LoveLikeFire US / UK Tour
September October 2009
Questionnaire: Steve Bateman
It will break you in two immediately and you'll
do nothing but fall fast in love with Ann Yu's vocal shouts and calls,
the crunchy guitars and the driving, heart-pulsing backbeat. It's emotive
and aching and we can't seem to shake it. THE CULTURE OF ME
Sounding at times vocally like a more laid back Karen O and with
an early 90s shoegazey feel, fans of My Bloody Valentine should find
something to like. In William, the sound is bolstered by the occasional
throbbing bassline and urgent repeating drum fill which adds more immediacy
to the impending swell. Q MAGAZINE
Full-throated indie along the lines of their hometown heroes The
Killers in their pre are we dancer days, or a rougher edged
Howling Bells. This also has a hint of a dark country rock edge, like
an answer record to one of Ryan Adams more anthemic moments.
These San Fran types roar out of the gates with their delightful
and defiantly soaring pop songs. Ann Yus vocals beckon and seduce
like a siren, while the crystalline musical shell around her builds
and solidifies. Signs is a definite highlight, with its haunting vocal
climax. DROWNED IN SOUND
Ann Yu has a real presence and they are obviously not afraid to
put their soul onto a record and let it pour out. MUSIC WEEK
Active since January 2006, LoveLikeFire (originally the title of a Generation
X song), already have a pair of independently-released EPs, Bed Of Gold
(2006) and An Ocean In The Air (2007), under their belts, as well as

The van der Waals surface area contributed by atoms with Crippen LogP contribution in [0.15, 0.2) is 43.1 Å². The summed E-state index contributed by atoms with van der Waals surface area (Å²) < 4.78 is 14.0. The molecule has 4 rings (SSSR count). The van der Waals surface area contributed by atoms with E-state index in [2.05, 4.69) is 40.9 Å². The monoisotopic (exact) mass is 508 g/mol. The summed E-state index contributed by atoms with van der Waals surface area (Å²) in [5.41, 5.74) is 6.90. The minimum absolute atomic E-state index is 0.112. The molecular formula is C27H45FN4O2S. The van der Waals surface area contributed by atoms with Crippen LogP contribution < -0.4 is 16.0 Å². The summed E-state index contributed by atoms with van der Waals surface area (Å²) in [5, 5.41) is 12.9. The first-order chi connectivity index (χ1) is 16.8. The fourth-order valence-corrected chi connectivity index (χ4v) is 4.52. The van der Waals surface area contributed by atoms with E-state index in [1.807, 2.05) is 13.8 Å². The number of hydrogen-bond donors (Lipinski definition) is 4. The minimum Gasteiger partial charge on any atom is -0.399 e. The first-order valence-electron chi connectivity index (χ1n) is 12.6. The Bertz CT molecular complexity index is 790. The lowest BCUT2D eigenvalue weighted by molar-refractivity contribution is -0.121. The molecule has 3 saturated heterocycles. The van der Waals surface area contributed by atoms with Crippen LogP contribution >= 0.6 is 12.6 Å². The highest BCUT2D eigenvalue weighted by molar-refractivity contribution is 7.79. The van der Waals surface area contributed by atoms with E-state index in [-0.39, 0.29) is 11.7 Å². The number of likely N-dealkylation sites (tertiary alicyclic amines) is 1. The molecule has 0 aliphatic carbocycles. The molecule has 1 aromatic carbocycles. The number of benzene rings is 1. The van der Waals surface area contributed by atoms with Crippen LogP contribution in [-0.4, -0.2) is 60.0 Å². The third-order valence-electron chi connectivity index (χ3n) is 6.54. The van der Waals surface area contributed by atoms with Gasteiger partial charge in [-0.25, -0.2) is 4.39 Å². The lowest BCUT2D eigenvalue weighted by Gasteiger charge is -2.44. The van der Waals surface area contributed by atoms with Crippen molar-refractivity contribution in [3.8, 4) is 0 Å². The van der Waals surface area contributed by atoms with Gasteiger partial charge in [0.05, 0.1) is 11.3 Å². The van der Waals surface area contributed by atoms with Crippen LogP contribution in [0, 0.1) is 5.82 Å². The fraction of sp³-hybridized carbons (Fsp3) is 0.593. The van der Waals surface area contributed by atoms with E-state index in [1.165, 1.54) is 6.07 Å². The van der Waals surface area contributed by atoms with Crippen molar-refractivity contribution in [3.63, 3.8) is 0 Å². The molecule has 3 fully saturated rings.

several self-booked / self-financed tours, and are now set to issue
their full-length debut album, Tear Ourselves Away (Heist or Hit Records),
on September 14. Which one reviewer posited, embodies a passage
of feelings that manifest themselves in a collection of bittersweet
and thoughtful tunes. The album tells tales of the desire to run free
from inhibitions, being keenly aware of surroundings, fears, desires
and compelling moments of inspiration.
With a couple of line-up changes since their inception,
the four-pieces roots lie in Las Vegas although founding
members Ann Yu (vocals, guitar) and David Farrell (drums), plus newbies
Marty Mattern (guitar, keyboards, backing vocals) and Eric Amerman (bass,
guitar, backing vocals), are currently based in San Francisco, California.
Bonding over a genuine love of music and soon locking into a shared
purpose, it would seem that the band have now found their sound,
which could be likened to an elemental force thats awash with
As with most groups, LoveLikeFires melodious
music is rustled up through a collaborative process, which then sees
Ann unpacking her thoughts and delivering the songs emotive lyrics,
with unashamed and unfettered swooping vocals that can also effortlessly
dissolve into a gently gorgeous timbre resulting in pleasing-to-the-ear
orchestral dream pop and enchanting lullabies, that will leave you hanging
on every word. Ann told one journalist, Our songs are born in
private, in your bedroom, whispered and imagined, in your own reality.
We're not trying to write super cerebral or flashy music. We just want
to tap into our most private moments and share that with our listeners.
Its about the general feel you get from a song the gut
feeling, the most honest feelings, the ones that come out best when
you are by yourself. There's nothing more amazing to me than that.
Deservedly, plaudits are coming thick and fast, with
a glut of favourable press coverage on their home soil, and the UK just